Program: Rivers and Estuaries Science

Status: Active

About the research project

The occurrences of anoxia (no oxygen) and hypoxia (very low oxygen) are often observed in the bottom layers of many estuaries, because of environmental conditions associated with the interaction between tides (saline water), riverine inflows (freshwater), meteorological forcing and internal biogeochemical processes. 

The Swan Estuary is a diurnal, micro-tidal estuary which passes the city of Perth and discharges to the Indian Ocean at Fremantle in Western Australia. The upper reach of the estuary is narrow, shallow and meandering. The estuarine morphology causes the tide-driven salt wedge to reach the upper estuary, restricting mixing between oxygen-depleted bottom waters and oxygen-saturated upper water.  

Eutrophication-related oxygen depletion cases in the upper reaches of the Swan River estuary have been recorded. As part of a multi-pronged strategy to mitigate the eutrophication in the estuary, side-stream supersaturated oxygenation plants have been installed in Guildford (2008) and Caversham (2011).  

The 3D Swan Canning Estuarine Response Model (SCERM) is utilised to investigate that oxygenated water distribution is responsive to the changes in hydrodynamic and biogeochemical conditions (essential to improve the oxygenation efficiency) and to proactively define the necessary adaptation of the oxygenation plants management to face the challenge of climate change.   

Management outcomes

The project will provide key understanding on the Swan River estuary’s hydrodynamic (water level, temperature and salinity) and oxygen dynamics (including fluxes) based on a five year (2018-2023) validated oxygen model, which will assist the oxygenation plants managers in optimising the plant’s operation and adaptation of climate change impact on the operation.  

Key understandings include the influence of seasonal variations of the estuary conditions, salt wedge dynamics, catchment inflow on the extent of oxygenation plumes.  

Further assessment to be conducted on possible improvement of the plant's efficiency and any alteration required as a response to the climate change scenario.  


The Swan Canning Estuarine Response Model (SCERM) developed by the UWA-AED group (Paraska, et al. 2022) in collaboration with DBCA is modified to suit the purpose of this project.  

Modifications to the original SCERM (with 44 catchment inflows; hence it’s called SCERM44) include a more localised model domain (spanning from the upper reach/Yagan Bridge in Belhus to the Narrows), 2D meteorological forcing, and 29 inflows from the contributing catchments; herewith is called SCERM29.  

The project current status is performing the SCERM29 calibration and validation (2018-2022) utilising dataset (including temperature, salinity, oxygen) collected by the oxygenation team in Conservation and Ecosystem Management and the estuarine monitoring by the Rivers and Estuaries Science team.  

Project team

Dr Sri Adiyanti Dr Kerry Trayler Dr Michael Barry   Tom Ryan Marco Warmt-Murray 
Research Scientist, Rivers and Estuaries.  Principal Scientist, Rivers and Estuaries.  Senior Principal Engineer, TUFLOW Water Quality Lead, BMT Global Environmental Officer, Oxygenation and Waterway Intervention, Rivers and Estuaries Branch.  Environmental Officer, Oxygenation and Waterway Intervention, Rivers and Estuaries Branch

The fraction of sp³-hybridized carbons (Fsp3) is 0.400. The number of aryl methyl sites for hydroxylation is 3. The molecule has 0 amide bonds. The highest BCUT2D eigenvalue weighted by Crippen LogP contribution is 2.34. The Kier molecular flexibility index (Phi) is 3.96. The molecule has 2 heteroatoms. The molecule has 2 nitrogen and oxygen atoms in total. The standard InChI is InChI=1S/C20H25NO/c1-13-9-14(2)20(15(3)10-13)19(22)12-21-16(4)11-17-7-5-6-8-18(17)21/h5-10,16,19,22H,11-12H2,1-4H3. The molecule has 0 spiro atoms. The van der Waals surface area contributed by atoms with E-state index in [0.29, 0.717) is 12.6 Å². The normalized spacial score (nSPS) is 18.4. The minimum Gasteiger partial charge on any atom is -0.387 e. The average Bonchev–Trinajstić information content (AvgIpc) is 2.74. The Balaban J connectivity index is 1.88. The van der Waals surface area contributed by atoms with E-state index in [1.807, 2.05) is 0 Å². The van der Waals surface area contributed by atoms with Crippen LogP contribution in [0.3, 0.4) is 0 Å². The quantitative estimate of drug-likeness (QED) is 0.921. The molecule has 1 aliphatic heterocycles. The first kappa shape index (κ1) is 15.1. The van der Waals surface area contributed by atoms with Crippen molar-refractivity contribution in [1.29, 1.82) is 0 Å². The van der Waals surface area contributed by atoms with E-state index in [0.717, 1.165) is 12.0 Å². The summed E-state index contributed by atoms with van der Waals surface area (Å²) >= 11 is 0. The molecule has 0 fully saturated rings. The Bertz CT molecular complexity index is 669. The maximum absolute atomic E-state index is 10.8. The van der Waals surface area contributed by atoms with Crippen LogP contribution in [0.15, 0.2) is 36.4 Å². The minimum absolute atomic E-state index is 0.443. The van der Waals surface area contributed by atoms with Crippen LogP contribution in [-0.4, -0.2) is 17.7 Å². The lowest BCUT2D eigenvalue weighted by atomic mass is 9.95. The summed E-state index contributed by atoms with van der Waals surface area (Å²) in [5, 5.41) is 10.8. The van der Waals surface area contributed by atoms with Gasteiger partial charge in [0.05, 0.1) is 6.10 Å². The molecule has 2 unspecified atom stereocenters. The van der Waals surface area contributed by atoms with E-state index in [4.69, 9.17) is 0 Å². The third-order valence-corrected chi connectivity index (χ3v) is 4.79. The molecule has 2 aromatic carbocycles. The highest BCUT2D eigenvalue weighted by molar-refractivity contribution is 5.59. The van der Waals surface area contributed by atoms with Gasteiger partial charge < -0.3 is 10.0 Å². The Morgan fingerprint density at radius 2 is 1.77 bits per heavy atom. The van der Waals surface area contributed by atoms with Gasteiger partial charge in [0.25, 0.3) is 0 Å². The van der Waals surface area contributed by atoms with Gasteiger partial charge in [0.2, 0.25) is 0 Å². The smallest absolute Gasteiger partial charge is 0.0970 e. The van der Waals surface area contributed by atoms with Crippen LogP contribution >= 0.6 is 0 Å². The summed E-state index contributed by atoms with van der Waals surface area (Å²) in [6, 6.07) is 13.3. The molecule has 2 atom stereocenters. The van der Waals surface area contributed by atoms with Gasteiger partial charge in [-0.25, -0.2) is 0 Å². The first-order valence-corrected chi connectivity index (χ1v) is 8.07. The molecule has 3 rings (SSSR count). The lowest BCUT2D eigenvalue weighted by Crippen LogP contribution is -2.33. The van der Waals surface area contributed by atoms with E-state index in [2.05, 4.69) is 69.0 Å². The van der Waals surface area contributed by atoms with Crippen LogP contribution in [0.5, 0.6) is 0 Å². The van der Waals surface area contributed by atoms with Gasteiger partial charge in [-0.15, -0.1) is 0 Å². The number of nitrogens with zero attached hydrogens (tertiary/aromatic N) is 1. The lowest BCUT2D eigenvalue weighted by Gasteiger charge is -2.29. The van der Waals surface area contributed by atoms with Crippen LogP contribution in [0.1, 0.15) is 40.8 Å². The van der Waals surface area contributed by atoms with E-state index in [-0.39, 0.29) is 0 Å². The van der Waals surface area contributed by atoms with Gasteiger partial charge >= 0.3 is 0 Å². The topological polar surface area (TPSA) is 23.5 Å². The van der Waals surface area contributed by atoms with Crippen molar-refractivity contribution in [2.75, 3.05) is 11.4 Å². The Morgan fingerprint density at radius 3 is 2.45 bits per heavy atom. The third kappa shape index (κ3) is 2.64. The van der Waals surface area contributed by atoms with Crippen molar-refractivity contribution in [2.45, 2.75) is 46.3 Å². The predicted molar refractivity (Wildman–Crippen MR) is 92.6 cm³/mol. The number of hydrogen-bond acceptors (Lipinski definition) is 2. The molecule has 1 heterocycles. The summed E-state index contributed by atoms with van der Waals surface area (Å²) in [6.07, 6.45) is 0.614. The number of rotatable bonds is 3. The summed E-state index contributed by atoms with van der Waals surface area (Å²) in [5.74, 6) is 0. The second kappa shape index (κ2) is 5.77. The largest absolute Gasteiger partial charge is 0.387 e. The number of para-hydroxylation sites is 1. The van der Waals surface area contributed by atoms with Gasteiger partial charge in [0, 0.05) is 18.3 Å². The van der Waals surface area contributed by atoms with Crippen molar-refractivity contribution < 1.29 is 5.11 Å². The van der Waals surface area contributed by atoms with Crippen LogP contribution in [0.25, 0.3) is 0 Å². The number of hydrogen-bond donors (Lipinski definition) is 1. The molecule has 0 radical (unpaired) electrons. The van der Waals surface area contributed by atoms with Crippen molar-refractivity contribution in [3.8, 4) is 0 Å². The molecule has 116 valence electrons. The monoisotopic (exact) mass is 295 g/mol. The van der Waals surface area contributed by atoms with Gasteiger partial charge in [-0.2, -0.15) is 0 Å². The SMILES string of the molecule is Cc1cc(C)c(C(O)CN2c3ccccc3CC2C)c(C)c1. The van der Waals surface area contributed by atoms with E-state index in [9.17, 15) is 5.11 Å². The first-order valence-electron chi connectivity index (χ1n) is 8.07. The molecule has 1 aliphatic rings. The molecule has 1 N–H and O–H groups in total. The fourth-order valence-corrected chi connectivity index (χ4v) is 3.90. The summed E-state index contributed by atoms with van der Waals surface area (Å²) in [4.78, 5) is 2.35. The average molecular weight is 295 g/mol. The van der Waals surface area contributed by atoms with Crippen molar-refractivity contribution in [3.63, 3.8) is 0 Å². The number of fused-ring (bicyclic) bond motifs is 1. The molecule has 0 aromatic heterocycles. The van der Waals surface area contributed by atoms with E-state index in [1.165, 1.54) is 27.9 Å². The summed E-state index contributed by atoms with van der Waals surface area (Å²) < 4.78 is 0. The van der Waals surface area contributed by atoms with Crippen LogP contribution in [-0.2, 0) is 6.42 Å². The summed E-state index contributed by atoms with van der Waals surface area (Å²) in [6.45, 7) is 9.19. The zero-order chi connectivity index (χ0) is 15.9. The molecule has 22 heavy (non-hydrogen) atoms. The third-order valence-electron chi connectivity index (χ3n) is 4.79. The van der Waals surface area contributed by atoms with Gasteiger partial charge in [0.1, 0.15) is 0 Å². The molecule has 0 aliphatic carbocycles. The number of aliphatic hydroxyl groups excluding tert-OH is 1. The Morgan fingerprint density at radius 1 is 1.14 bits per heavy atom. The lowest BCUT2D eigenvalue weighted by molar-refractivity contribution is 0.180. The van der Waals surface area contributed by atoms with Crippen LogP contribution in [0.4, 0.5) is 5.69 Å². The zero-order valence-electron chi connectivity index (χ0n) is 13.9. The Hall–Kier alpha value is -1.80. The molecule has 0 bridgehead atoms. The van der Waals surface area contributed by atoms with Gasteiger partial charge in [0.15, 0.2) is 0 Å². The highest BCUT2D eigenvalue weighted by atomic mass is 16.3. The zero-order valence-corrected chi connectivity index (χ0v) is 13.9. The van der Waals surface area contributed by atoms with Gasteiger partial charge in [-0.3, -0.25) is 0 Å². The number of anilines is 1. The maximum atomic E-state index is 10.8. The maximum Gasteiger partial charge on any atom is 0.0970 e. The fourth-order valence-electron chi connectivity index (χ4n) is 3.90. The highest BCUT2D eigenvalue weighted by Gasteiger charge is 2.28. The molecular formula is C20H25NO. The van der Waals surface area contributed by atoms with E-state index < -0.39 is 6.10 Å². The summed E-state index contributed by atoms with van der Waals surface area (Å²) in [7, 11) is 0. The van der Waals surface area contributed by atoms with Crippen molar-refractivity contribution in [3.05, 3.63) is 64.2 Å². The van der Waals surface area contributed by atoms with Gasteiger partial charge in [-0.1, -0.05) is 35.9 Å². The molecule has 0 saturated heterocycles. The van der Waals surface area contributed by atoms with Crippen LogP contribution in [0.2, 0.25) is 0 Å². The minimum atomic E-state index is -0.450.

External Collaborators: 

UWA AquaticEcoDynamics (AED) Research Group: A/Prof Matthew Hipsey  

BMT Global (TUFLOW Developer): Dr Michael Barry  


Howarth, R., Chan, F., Conley, D.J., Garnier, J., Doney, S.C., Marino, R. and Billen, G., 2011. Coupled biogeochemical cycles: eutrophication and hypoxia in temperate estuaries and coastal marine ecosystems. Front. Ecol. Environ. 9, 18-26,

Huang, P., Kilminster, K.L., Larsen, S. and Hipsey, M.R., 2018. Assessing artificial oxygenation in a riverine salt-wedge estuary with a three-dimensional finite-volume model. Ecol. Eng. 118: 111-125,     

IPCC, 2022. Climate Change: Impacts, Adaptation and Vulnerability. Contribution of Working Group II to the Sixth Assessment Report of the Intergovernmental panel on Climate Change [H.-O. Pӧrtner, D.C. Roberts, M. Tignor, E.S. Poloczanska, K. Mintenbeck, A. Alegria, M. Craig, S. Langdsdorf, S. Lӧschke, V. Mӧller, A. Okem, B. Rama (eds)]. Cambridge University Press, Cambridge, UK and New York, NY, USA, 3056 pp,   

Larsen, S.J., Kilminster, K.L., Mantovanelli, A., Goss, Z., Evans, G.C., Bryant, L.D. and McGinnis, D.F., 2019. Artificially oxygenating the Swan River estuary increases dissolved oxygen concentrations in the water and at the sediment interface. Ecol. Eng. 128: 112-121,

O’Callaghan, J., Pattiaratchi, C., Hamilton, D., 2007. The response of circulation and salinity in a micro-tidal estuary to sub-tidal oscillations in coastal sea surface elevation. Cont. Shelf. Res. 27(14): 1947-1965,

Paraska, D., Zhai, S., Busch, B., Oldham, C.E., Huang, P., Dang, V.H. and Hipsey, M.R., 2022. Hydrological and nutrient modelling of the Swan Canning catchment-estuary system. Cooperative Research Centre for Water Sensitive Cities, Melbourne, Australia.  

Roberts, K.L., Eate, V.M., Eyre, B.D., Holland, D.P., Cook, P.L.M. (2012). Hypoxic events stimulate nitrogen recycling in a shallow salt-wedge estuary: the Yarra River Estuary, Australia. Limnol. Ocenogr. 57: 1427-1442,

Testa, J.M., Kemp, W.M. (2012). Hypoxia-induced shifts in nitrogen and phosphorus cycling in Chesapeake Bay, Limnol. Oceanogr. 57(3), 835-850.

Zhu, Y, Hipsey, M., McCowan, A., Beardall, J., Cook, P.L.M (2016). The role of bioirrigation in sediment phosphorus dynamics and blooms of toxic cyanobacteria in a temperate lagoon. Environ. Modell. Software 86, 277-304,


Dr Sri Adiyanti 

Research Scientist